Sunday , February 25 2024
Bill Sherman looks at the opening volume of Rei Mikamoto's gory/campy horror action manga.

Manga Review: Reiko the Zombie Shop by Rei Mikamoto

Reiko Himezono, the title lead of Rei Mikamoto's awkwardly titled manga series, Reiko the Zombie Shop (Dark Horse Manga), is a teenaged girl with powerful necromantic abilities. Brandishing a palm emblazoned with a "summoning circle," invoking the name of Satan, the shapely high schooler (she's rarely shown wearing anything but her school uniform) raises the dead for a sliding fee.

This only occasionally appears to work out well for her customers, since the dead typically rise with some serious unfinished business on their zombie minds. And though our heroine advises her clients to secure their to-be-revived dead ones, this advice is typically ignored. Gory mayhem is the inevitable result: always listen to your necromancer, kids!

As you might guess from the above, Mikamoto's horror manga is over-the-top and campy, short on logic and long on blood-&-guts. I dug it, but keep in mind I'm a guy who watches Herschell Gordon Lewis flicks on a Sunday morning.

Book One of Dark Horse's English translation of this 11-volume series contains seven stories — one of which apparently was initially serialized in three parts –- most of which are given the simple title of "Act." In "Act 3," for instance, a science teacher/mad scientist who has been attempting to clone the body of a girl suicide hires Reiko. Unable to revive her clone because "her desire to die was so great that those desires were imbedded all the way into her DNA," he enlists our heroine's necromantic abilities to zombify the clone.

Unfortunately, Reiko's powers also extend to all the other bodies in the general vicinity, which leads to the revival of two decades' worth of failed experiments that the obsessed scientist had walled in his lab. Gory you-know-what ensures, with Mikamato upping the ante on his already outlandish premise by telling us that the cloned girl was pregnant – and so is her clone! (So how does that work, anyway?) Nasty? Wait 'til you see that panel of the zombie fetus bursting out at its "daddy"!

This is clearly not a series that's gonna be embraced by the professional culture scolds.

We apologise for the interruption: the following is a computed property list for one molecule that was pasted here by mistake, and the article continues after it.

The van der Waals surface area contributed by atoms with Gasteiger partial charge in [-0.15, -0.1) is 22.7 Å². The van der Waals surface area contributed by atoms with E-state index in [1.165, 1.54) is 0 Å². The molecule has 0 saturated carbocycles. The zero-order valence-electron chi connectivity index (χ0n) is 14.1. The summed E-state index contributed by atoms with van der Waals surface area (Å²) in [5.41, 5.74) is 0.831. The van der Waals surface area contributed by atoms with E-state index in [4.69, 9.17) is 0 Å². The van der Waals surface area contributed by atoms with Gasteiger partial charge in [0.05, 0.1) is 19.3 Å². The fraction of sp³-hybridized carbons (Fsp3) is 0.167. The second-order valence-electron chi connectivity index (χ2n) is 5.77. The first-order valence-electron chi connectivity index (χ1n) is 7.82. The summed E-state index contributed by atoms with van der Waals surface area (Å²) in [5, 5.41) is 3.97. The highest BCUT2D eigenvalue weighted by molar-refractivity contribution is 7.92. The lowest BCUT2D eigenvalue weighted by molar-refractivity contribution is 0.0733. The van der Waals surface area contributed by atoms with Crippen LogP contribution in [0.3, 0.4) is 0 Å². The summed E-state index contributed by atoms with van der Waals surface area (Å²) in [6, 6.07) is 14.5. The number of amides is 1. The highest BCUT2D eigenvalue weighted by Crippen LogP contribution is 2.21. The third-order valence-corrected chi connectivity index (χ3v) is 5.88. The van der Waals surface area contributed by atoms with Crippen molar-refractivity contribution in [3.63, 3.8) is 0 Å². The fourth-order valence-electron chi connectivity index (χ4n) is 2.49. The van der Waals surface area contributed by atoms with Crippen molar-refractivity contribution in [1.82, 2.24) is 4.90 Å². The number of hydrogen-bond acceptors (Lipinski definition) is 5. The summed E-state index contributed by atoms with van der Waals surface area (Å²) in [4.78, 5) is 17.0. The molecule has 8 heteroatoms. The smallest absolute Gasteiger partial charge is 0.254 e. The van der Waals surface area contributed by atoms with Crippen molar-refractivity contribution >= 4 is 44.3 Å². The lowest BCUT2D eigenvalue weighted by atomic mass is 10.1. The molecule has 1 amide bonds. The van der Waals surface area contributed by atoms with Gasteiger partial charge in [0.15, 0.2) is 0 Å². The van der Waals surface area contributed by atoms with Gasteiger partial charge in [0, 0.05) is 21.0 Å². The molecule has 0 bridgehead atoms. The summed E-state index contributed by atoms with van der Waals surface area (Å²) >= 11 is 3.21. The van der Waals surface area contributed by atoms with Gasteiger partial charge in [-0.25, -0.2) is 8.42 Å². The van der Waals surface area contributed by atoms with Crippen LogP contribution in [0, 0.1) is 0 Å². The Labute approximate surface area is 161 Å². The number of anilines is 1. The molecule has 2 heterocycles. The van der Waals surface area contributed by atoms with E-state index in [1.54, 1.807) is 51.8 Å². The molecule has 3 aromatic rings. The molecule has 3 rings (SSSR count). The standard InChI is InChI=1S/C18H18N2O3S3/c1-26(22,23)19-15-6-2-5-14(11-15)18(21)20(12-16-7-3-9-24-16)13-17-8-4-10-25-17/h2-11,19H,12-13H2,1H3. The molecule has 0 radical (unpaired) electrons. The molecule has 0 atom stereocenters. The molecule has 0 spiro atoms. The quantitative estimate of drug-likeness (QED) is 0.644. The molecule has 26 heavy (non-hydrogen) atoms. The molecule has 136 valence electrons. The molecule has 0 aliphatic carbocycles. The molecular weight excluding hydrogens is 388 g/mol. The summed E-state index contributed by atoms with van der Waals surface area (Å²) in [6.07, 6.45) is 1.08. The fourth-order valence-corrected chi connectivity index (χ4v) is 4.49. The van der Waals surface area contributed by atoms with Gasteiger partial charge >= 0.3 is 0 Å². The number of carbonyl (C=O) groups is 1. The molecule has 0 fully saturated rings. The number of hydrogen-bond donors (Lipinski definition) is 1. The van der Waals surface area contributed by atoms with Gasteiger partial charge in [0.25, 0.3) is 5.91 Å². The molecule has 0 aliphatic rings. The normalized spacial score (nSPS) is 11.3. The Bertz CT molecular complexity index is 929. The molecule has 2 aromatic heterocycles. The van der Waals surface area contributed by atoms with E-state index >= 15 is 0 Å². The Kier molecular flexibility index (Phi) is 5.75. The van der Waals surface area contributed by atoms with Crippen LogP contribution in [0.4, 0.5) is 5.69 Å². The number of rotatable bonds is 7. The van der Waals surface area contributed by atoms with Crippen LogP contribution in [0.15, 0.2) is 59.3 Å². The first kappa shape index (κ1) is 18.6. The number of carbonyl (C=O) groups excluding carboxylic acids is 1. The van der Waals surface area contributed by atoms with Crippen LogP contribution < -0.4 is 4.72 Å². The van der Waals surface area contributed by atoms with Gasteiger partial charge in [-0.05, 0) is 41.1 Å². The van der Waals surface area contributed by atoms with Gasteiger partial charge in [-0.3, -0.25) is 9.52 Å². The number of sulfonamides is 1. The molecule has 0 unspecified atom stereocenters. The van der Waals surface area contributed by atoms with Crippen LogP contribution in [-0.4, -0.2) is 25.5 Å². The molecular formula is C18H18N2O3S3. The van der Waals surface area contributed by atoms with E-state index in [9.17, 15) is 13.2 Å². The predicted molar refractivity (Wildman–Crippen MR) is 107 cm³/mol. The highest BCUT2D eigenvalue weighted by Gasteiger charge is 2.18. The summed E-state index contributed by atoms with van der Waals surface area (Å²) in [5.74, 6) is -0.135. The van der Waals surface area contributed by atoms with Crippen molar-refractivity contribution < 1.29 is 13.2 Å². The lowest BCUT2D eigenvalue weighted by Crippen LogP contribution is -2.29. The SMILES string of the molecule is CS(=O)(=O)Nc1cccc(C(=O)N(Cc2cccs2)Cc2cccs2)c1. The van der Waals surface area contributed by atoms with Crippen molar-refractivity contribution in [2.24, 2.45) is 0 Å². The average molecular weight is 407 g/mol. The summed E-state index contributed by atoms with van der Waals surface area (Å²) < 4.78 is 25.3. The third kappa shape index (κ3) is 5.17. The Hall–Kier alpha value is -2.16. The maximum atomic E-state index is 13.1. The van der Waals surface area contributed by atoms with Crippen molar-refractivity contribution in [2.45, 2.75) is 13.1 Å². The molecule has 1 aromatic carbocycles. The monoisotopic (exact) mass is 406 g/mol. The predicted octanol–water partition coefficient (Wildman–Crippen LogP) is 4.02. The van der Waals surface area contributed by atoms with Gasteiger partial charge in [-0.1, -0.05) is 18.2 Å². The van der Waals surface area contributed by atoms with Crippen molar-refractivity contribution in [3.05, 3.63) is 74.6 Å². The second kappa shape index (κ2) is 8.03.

Though some small gestures are made toward establishing a supporting cast in the first book (there’s a girl with big glasses who'd appear to be Reiko's "friend" in two of the stories), the primary focus is on our young mercenary necromancer. We're not told much about Reiko except that she's no-nonsense when it comes to business and quite loud about her refusal to do any work for free (though we do get to see her revive a dead puppy). She's unfazed by any of the grisly sights thrown at her in the course of day's work – which in this series can be plenty grisly indeed.

In Volume One, we're treated to the sight of a pedophiliac father getting torn in two by a vengeful zombie daughter, several beheadings and a bloody guitar impaling. The book's three-act story centers on a serial killer who searches the city for a new little sister, then slices-&-dices them when they understandably balk at the prospect. When the police call in Reiko to revive one of her victims, Mikamoto shows several close-ups of the little girl's head with an eyeball dangling out of its socket.

To be sure, the ultra-gory antics of the book are more Itchy 'N' Scratchy cartoonish than believable. More disturbing are the smaller character details: the girl who kills herself to avoid being further molested by her father or the ambitious reporter who winds up sacrificing both herself and her daughter in pursuit of the serial killer story. Reiko may be campy, but the material it's playing with is so raw that it occasionally can't help hitting a nerve.

Mikamoto's art is slick and effective. He rarely misses an opportunity to contrast his shojo-styled female figures with the gory story action — when the "little sister" killer's identity is revealed, of course, she turns out to be a schoolgirl like Reiko — and his use of shading in the atmospheric sequences is particularly fine. His vengeance-driven zombie attacks (and there are several) are dynamic, and there's a final confrontation between Reiko and that serial that is as knockabout as anything Sam Raimi could concoct. When the battle and the first volume ends, we have to wonder how our heroine is even gonna make it back to Book Two, though obviously she does or the series' title would have to change. But how does Reiko get her head back on to her acid-ravaged body?

About Bill Sherman

Bill Sherman is a Books editor for Blogcritics. With his lovely wife Rebecca Fox, he has co-authored a light-hearted fat acceptance romance entitled Measure By Measure.

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